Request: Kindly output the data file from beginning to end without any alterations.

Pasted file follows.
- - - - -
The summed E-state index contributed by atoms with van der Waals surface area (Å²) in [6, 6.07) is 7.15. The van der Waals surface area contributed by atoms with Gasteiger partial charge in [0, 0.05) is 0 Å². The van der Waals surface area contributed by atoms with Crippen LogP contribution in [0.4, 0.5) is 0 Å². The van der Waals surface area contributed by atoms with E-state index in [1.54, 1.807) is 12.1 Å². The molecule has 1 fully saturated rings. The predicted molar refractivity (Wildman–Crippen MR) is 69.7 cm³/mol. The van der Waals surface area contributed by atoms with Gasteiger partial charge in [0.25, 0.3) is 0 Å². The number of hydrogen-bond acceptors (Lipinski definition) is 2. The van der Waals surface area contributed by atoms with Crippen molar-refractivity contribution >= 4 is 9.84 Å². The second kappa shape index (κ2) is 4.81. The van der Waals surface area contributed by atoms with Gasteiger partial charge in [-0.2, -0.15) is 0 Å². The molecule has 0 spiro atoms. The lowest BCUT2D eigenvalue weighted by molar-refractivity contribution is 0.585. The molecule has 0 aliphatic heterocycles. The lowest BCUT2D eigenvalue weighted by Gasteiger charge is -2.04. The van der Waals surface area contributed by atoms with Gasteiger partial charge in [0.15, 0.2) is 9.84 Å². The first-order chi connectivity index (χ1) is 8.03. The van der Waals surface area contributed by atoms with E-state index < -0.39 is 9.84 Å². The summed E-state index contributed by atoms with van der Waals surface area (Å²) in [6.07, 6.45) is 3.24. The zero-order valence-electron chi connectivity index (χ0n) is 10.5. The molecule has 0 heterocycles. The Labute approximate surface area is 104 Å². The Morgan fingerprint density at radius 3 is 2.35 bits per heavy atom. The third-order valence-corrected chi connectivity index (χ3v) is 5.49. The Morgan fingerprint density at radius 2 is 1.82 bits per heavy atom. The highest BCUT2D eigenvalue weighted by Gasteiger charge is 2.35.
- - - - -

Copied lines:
The summed E-state index contributed by atoms with van der Waals surface area (Å²) in [6, 6.07) is 7.15. The van der Waals surface area contributed by atoms with Gasteiger partial charge in [0, 0.05) is 0 Å². The van der Waals surface area contributed by atoms with Crippen LogP contribution in [0.4, 0.5) is 0 Å². The van der Waals surface area contributed by atoms with E-state index in [1.54, 1.807) is 12.1 Å². The molecule has 1 fully saturated rings. The predicted molar refractivity (Wildman–Crippen MR) is 69.7 cm³/mol. The van der Waals surface area contributed by atoms with Gasteiger partial charge in [0.25, 0.3) is 0 Å². The number of hydrogen-bond acceptors (Lipinski definition) is 2. The van der Waals surface area contributed by atoms with Crippen molar-refractivity contribution >= 4 is 9.84 Å². The second kappa shape index (κ2) is 4.81. The van der Waals surface area contributed by atoms with Gasteiger partial charge in [-0.2, -0.15) is 0 Å². The molecule has 0 spiro atoms. The lowest BCUT2D eigenvalue weighted by molar-refractivity contribution is 0.585. The molecule has 0 aliphatic heterocycles. The lowest BCUT2D eigenvalue weighted by Gasteiger charge is -2.04. The van der Waals surface area contributed by atoms with Gasteiger partial charge in [0.15, 0.2) is 9.84 Å². The first-order chi connectivity index (χ1) is 8.03. The van der Waals surface area contributed by atoms with E-state index < -0.39 is 9.84 Å². The summed E-state index contributed by atoms with van der Waals surface area (Å²) in [6.07, 6.45) is 3.24. The zero-order valence-electron chi connectivity index (χ0n) is 10.5. The molecule has 0 heterocycles. The Labute approximate surface area is 104 Å². The Morgan fingerprint density at radius 3 is 2.35 bits per heavy atom. The third-order valence-corrected chi connectivity index (χ3v) is 5.49. The Morgan fingerprint density at radius 2 is 1.82 bits per heavy atom. The highest BCUT2D eigenvalue weighted by Gasteiger charge is 2.35.